Daring Fireball: Twitter’s 280-Character Own Goal


23 bookmarks. First posted by rufous 9 days ago.


You can still stay under 140 chars. If anything, the extra give you more discipline because cheating is possible. http://ift.tt/2yKnFi9
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yesterday by rjp
J.K. Rowling, on Twitter raising the per-tweet character limit to 280:
Twitter’s destroyed its USP. The whole point, for me, was how inventive people could be within that concise framework.
USP is “unique selling proposition”. By doubling the character limit, Twitter has eliminated what made them unique. Yes, there were many trade-offs with the 140-character limit, both pros and cons. But one of the pros is it made Twitter unique. Twitter timelines now look more like Facebook — but Facebook is already there for Facebook-like timelines. Twitter trying to be more like Facebook is like basketball trying to be more like football — a bad idea that won’t work.
Stephen King was more succinct:
280 characters? Fuck that.
Andy Ihnatko:
I like the word-Tetris of making a complete thought fit in a 140-character box.
John Dingell, 91-year-old retired Congressman from Michigan (who is truly excellent at Twitter):
99% of you people don’t even deserve 140 characters.
It’s no surprise that writers, in particular, object to this change. I agree with Ihnatko — the 140-character limit made it a challenge. Fitting certain complex thoughts into a mere 140 characters sometimes felt like solving a small challenge, like one of The New York Times’s tiny little 5 × 5 crossword puzzles.
But perhaps the best commentary comes from William Shakespeare:
Brevity is the soul of wit.
Given 280 characters, people are going to use them, even to express thoughts that could have fit in 140. Given unlimited characters, such as in email, people ramble aimlessly.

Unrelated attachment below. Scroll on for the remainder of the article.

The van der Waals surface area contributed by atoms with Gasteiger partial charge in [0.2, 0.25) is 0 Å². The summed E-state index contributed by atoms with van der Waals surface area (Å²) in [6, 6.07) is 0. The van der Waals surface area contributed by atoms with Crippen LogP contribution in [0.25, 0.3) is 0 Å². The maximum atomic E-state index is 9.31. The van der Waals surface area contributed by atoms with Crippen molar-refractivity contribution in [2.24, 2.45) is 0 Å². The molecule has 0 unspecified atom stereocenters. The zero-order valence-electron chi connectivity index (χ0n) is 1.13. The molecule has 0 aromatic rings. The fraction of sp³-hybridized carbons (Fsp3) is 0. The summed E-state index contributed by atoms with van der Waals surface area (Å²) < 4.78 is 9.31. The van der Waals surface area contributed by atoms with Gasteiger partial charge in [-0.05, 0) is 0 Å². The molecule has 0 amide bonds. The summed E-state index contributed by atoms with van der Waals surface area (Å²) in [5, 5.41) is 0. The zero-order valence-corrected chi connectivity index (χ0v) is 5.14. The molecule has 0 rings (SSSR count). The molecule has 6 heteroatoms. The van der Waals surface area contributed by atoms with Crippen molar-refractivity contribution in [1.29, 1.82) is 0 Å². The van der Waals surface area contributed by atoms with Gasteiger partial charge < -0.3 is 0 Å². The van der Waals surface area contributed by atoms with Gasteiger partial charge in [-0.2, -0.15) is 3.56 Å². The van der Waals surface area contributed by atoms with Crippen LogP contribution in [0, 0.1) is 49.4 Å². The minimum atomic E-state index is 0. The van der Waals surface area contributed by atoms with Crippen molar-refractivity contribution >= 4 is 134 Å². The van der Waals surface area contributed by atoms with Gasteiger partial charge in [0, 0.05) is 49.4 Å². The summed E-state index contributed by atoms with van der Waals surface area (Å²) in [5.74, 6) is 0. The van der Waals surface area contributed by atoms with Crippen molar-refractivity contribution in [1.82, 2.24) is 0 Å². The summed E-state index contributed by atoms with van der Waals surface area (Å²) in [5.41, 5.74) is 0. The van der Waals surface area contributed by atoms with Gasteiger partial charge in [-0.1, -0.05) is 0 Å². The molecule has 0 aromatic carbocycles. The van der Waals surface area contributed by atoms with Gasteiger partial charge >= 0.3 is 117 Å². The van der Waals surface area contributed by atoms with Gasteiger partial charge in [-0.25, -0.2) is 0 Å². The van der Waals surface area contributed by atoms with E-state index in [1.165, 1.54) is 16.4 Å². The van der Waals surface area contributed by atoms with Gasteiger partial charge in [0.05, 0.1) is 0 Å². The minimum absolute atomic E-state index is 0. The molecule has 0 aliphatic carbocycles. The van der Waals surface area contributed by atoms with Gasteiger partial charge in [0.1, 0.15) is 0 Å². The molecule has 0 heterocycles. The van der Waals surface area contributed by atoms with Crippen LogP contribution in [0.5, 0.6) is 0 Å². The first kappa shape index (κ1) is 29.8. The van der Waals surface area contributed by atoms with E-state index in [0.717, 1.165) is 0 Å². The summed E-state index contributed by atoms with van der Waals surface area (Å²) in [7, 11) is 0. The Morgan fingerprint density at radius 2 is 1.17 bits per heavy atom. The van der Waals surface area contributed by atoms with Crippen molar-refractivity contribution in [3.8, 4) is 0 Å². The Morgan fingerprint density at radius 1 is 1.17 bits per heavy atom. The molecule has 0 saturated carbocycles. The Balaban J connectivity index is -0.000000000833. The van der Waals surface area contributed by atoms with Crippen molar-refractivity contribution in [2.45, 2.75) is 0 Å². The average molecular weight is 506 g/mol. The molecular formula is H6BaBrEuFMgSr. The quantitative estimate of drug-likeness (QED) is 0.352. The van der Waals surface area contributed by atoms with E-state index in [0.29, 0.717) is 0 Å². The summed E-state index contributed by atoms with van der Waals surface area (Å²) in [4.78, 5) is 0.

That’s why email feels like a dreary chore, and Twitter feels like fun. The fewer tweets that fit in a single screen at a time, the less fun Twitter feels. I’m sure Twitter considered this change carefully, but I’m convinced they’ve made a terrible mistake.
twitter  daring_fireball 
2 days ago by rgl7194
Given 280 characters, people are going to use them, even to express thoughts that could have fit in 140. Given unlimited characters, such as in email, people ramble aimlessly.

That’s why email feels like a dreary chore, and Twitter feels like fun. The fewer tweets that fit in a single screen at a time, the less fun Twitter feels. I’m sure Twitter considered this change carefully, but I’m convinced they’ve made a terrible mistake.

OF COURSE IT'S A TERRIBLE MISTAKE
twitter 
6 days ago by maoxian
[agreed] Twitter’s 280-Character Own Goal
from twitter
8 days ago by nicola
via Feedbin Starred Entries for steven.lubitz@gmail.com
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8 days ago by WickedGood
Twitter’s 280-Character Own Goal, J.K. Rowling, on Twitter raising the per-tweet character limit to 280 : Twitter’s destroyed its USP. The whole point, for me, was howinventive people could be…, via Instapaper
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8 days ago by paulp
RT : ★ Twitter’s 280-Character Own Goal:
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8 days ago by mellowfish
via Feedbin Starred Entries for joewiz@gmail.com
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8 days ago by joewiz
J.K. Rowling, on Twitter raising the per-tweet character limit to 280 : Twitter’s destroyed its USP. The whole point, for me, was howinventive people could be…
from instapaper
8 days ago by jamies
http://ift.tt/2yKnFi9 ★ Twitter’s 280-Character Own Goal
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9 days ago by DirkSonguer
via Starred items from BazQux Reader http://ift.tt/1cAKc9M and IFTTT
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9 days ago by stinkingpig